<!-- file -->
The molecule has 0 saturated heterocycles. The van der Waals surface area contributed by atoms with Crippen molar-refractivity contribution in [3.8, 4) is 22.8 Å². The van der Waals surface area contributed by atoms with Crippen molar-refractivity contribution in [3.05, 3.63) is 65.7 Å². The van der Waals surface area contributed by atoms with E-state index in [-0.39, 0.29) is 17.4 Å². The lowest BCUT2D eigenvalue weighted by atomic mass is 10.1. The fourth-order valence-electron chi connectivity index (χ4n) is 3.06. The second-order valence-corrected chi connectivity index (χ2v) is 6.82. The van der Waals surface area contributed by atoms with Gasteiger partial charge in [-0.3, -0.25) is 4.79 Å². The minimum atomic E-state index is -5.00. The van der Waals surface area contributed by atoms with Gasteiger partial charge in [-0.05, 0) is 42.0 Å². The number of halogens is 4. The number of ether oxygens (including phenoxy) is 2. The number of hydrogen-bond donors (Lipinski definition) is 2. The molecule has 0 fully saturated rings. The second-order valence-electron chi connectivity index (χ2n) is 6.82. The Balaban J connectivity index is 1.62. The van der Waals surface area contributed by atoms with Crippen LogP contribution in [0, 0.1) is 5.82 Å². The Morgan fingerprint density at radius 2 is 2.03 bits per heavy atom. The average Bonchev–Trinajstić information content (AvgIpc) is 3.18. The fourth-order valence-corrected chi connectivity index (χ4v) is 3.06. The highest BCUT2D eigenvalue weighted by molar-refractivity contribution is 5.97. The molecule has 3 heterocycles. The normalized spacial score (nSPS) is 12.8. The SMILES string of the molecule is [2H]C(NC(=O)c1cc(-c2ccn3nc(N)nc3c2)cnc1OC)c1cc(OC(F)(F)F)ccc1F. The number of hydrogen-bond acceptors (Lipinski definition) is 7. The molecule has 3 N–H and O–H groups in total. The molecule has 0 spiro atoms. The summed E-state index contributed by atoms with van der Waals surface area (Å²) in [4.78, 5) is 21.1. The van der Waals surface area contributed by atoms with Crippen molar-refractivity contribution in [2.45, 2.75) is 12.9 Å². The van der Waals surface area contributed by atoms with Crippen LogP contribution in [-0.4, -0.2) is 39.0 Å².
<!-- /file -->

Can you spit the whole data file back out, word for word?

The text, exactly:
The molecule has 0 saturated heterocycles. The van der Waals surface area contributed by atoms with Crippen molar-refractivity contribution in [3.8, 4) is 22.8 Å². The van der Waals surface area contributed by atoms with Crippen molar-refractivity contribution in [3.05, 3.63) is 65.7 Å². The van der Waals surface area contributed by atoms with E-state index in [-0.39, 0.29) is 17.4 Å². The lowest BCUT2D eigenvalue weighted by atomic mass is 10.1. The fourth-order valence-electron chi connectivity index (χ4n) is 3.06. The second-order valence-corrected chi connectivity index (χ2v) is 6.82. The van der Waals surface area contributed by atoms with Gasteiger partial charge in [-0.3, -0.25) is 4.79 Å². The minimum atomic E-state index is -5.00. The van der Waals surface area contributed by atoms with Gasteiger partial charge in [-0.05, 0) is 42.0 Å². The number of halogens is 4. The number of ether oxygens (including phenoxy) is 2. The number of hydrogen-bond donors (Lipinski definition) is 2. The molecule has 0 fully saturated rings. The second-order valence-electron chi connectivity index (χ2n) is 6.82. The Balaban J connectivity index is 1.62. The van der Waals surface area contributed by atoms with Crippen LogP contribution in [0, 0.1) is 5.82 Å². The Morgan fingerprint density at radius 2 is 2.03 bits per heavy atom. The average Bonchev–Trinajstić information content (AvgIpc) is 3.18. The fourth-order valence-corrected chi connectivity index (χ4v) is 3.06. The highest BCUT2D eigenvalue weighted by molar-refractivity contribution is 5.97. The molecule has 3 heterocycles. The normalized spacial score (nSPS) is 12.8. The SMILES string of the molecule is [2H]C(NC(=O)c1cc(-c2ccn3nc(N)nc3c2)cnc1OC)c1cc(OC(F)(F)F)ccc1F. The number of hydrogen-bond acceptors (Lipinski definition) is 7. The molecule has 3 N–H and O–H groups in total. The molecule has 0 spiro atoms. The summed E-state index contributed by atoms with van der Waals surface area (Å²) in [4.78, 5) is 21.1. The van der Waals surface area contributed by atoms with Crippen molar-refractivity contribution in [2.45, 2.75) is 12.9 Å². The van der Waals surface area contributed by atoms with Crippen LogP contribution in [-0.4, -0.2) is 39.0 Å².